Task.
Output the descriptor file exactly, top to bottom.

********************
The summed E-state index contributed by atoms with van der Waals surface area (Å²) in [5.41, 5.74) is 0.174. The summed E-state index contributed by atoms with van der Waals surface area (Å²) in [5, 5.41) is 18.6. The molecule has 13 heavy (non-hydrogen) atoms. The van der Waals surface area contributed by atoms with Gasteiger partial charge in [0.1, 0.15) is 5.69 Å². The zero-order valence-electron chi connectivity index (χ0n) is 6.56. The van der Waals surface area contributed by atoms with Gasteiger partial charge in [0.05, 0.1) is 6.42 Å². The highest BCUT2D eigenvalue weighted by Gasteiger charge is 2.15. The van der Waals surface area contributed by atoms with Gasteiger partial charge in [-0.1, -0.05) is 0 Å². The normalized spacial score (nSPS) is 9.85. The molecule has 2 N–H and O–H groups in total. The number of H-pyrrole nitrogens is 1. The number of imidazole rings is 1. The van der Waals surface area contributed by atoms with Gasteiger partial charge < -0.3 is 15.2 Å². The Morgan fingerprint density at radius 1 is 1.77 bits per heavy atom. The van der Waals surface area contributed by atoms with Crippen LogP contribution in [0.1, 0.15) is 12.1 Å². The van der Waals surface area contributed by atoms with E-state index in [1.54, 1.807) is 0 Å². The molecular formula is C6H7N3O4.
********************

The summed E-state index contributed by atoms with van der Waals surface area (Å²) in [5.41, 5.74) is 0.174. The summed E-state index contributed by atoms with van der Waals surface area (Å²) in [5, 5.41) is 18.6. The molecule has 13 heavy (non-hydrogen) atoms. The van der Waals surface area contributed by atoms with Gasteiger partial charge in [0.1, 0.15) is 5.69 Å². The zero-order valence-electron chi connectivity index (χ0n) is 6.56. The van der Waals surface area contributed by atoms with Gasteiger partial charge in [0.05, 0.1) is 6.42 Å². The highest BCUT2D eigenvalue weighted by Gasteiger charge is 2.15. The van der Waals surface area contributed by atoms with Gasteiger partial charge in [-0.1, -0.05) is 0 Å². The normalized spacial score (nSPS) is 9.85. The molecule has 2 N–H and O–H groups in total. The number of H-pyrrole nitrogens is 1. The number of imidazole rings is 1. The van der Waals surface area contributed by atoms with Gasteiger partial charge < -0.3 is 15.2 Å². The Morgan fingerprint density at radius 1 is 1.77 bits per heavy atom. The van der Waals surface area contributed by atoms with Crippen LogP contribution in [0.1, 0.15) is 12.1 Å². The van der Waals surface area contributed by atoms with E-state index in [1.54, 1.807) is 0 Å². The molecular formula is C6H7N3O4.